Why Customer Feedback Fails

With it so easy to collect customer feedback these days you’d think most companies would have an excellent “read” on their customers.  Unfortunately, that doesn’t seem to be the case (in my consulting practice).  While the increase in customer contact points (a.ka. listening posts) such as blogs, social media sites, online communities, and word-of-mouth have increased the quantity of customer feedback, many companies struggle with what to do with all this feedback.

We can understand part of the problem by looking at the results from a study investigating company usage of customer feedback by Respond (now part of CDC), which showed that:

  • 95% of companies collect feedback
  • 45% alert their staff
  • 35% use insights gained from the feedback
  • 10% deploy a change or improve processes
  • 5% tell customers they used their feedback

So what we have is a lot of activity (collecting feedback) but very little in the way of outputs (changes or improvements).  It is disappointing to see how few companies actually tell customers they used their feedback.  Maybe that is because they did so little with it.

So why so few outputs from customer feedback?

There are several reasons, and unfortunately none of them are as easy to solve as it was to collect the feedback in the first place.  Some reasons that come to mind are:

  1. The feedback mechanisms are poorly designed at the outset and deliver very little in the way of actionable insights.  Referred to as drowning in data, but starving for information.  Often times multiple tools that collect data at different customer touch points are inconsistent in their language rendering the data confusing.  Useless information is collected that only adds complexity to the interpretation of the data.
  2. There is no process outlining what to do with the data once it is collected.  There is no clear owner of the data, there is no accountability to make improvements based upon the feedback, and there is no mechanism to track improvements.
  3. Probably the most important, is the company itself does not have a culture of valuing customer feedback. I once had a CEO tell me that if a customer contacts him directly that his processes have failed!  He did not want to talk to customers directly, and as a result he now had a significant customer relationship problem on his hands.  Part of a healthy customer-centric culture is having clearly understood mechanisms for integrating customer feedback into employee compensation programs.

None of these are easy fixes, but if you truly are a customer-centric company you need to put customer feedback at the heart of your business.  To make sure it all works, keep it simple, make it all consistent, and make it part of your culture.  To accomplish all that you need to do your best to be able to correlate changes in customer feedback (leading indicator) to changes in the way you measure your business (lagging indicator).  If you don’t, make sure there are plenty of flotation devices around so you don’t drown in your data.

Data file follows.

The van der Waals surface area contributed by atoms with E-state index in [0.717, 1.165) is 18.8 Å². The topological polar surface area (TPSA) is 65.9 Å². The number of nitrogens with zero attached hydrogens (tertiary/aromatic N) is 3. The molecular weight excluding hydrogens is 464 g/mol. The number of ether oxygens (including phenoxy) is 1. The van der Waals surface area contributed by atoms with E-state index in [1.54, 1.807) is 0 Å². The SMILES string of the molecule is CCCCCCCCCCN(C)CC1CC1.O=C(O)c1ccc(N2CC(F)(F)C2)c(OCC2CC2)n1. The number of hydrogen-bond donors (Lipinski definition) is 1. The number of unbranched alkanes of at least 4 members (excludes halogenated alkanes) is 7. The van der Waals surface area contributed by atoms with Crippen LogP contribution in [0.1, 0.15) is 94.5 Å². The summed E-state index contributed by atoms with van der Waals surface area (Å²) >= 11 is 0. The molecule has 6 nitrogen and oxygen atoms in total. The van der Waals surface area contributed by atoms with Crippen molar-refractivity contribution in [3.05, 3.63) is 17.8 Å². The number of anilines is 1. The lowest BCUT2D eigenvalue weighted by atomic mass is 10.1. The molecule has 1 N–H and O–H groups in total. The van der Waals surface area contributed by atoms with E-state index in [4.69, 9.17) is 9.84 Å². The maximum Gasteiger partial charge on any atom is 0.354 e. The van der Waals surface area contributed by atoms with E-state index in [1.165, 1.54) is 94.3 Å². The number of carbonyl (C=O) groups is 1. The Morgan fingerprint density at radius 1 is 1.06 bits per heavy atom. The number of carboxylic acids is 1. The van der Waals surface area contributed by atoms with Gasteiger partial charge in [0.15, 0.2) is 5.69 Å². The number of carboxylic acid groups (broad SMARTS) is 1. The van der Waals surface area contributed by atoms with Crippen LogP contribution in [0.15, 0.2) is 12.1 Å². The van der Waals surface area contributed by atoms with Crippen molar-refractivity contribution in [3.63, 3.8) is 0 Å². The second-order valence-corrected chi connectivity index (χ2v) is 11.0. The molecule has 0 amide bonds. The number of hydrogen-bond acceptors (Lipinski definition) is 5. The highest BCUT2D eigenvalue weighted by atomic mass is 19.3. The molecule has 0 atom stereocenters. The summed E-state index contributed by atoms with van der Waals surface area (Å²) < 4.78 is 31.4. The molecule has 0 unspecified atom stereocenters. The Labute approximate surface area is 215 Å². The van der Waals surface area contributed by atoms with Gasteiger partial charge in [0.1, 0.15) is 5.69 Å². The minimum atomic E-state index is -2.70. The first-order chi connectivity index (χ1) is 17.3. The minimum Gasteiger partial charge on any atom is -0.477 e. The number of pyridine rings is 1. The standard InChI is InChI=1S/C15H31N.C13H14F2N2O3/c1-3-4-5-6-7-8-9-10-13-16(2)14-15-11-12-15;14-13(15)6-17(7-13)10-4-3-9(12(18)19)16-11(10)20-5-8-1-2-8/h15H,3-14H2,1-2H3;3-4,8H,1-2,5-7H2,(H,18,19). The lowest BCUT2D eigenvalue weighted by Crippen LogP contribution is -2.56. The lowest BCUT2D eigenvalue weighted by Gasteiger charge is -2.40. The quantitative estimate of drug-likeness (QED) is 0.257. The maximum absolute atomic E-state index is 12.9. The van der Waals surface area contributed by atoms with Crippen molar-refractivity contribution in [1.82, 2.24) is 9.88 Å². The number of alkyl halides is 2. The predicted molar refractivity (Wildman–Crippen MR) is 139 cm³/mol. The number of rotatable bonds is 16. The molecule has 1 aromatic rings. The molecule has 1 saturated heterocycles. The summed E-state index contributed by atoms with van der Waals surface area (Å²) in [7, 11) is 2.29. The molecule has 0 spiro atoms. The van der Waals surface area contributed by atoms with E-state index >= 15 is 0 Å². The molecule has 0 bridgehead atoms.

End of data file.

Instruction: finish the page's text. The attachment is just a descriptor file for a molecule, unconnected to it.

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6 Responses

  1. Great post, Paul! I think we have reached a point at which everyone accepts that we need to (and we are) collecting feedback. 95%? That is tremendous.

    Now, we must enter a phase of actually using that feedback. The numbers on 35% and 10% are really something cause me to wonder how these companies hold on to their Customers.

    I wrote a few posts on feedback and also about how you need to be online because if you are not, your Customers are saying anything they want to and you don’t even know it.

    Stop by, I would love your feedback. 🙂


  2. Hi Brandon – Thanks for the comment. If companies are truly customer-centric, they will hang out at the same places as their customers. Like your post, that means Twitter, Facebook, MySpace, etc. It’s easy to monitor what customers are saying about companies. It’s OK to jump in and join the discussion, just like Comcast did in your post. Think about the positive word-of-mouth that type of action generates…

  3. The Huge difference btw data collection and implementation shows that companies are not sure what to do with the data. Whether the feedback is good or bad companies are probably not sure what effected the results and why. I see so many tools that address data collection but that seems to be only a part of the problem.

  4. Good point Chandan. At the heart of the problem is probably poor design. Companies enjoy the aspect of developing customer feedback tools, but don’t do an equally good job of defining what they will do with the data once they have it.

  5. Great post.

    What tools have you found that companies can use to collect and implement feedback?

    Do you have any case studies of companies who does this right?


  6. Thanks for the comment Beverly. There are many tools that companies can use. Those that do the best job use a variety of sources of customer feedback – from formal survey tools (online, print, phone, etc.), to incorporating customer service call tracking and sales team feedback, to proactive tracking of conversations happening outside the company walls. For tools you can look at vovici.com or markettools.com, for customer service call tracking look to the providers of those tools such as verint or CRM vendors, and for proactive tacking on online conversations you can look to overtone.com. You can check out a case study at http://bit.ly/5AwVT8 and http://bit.ly/5xif6C. Best of luck!

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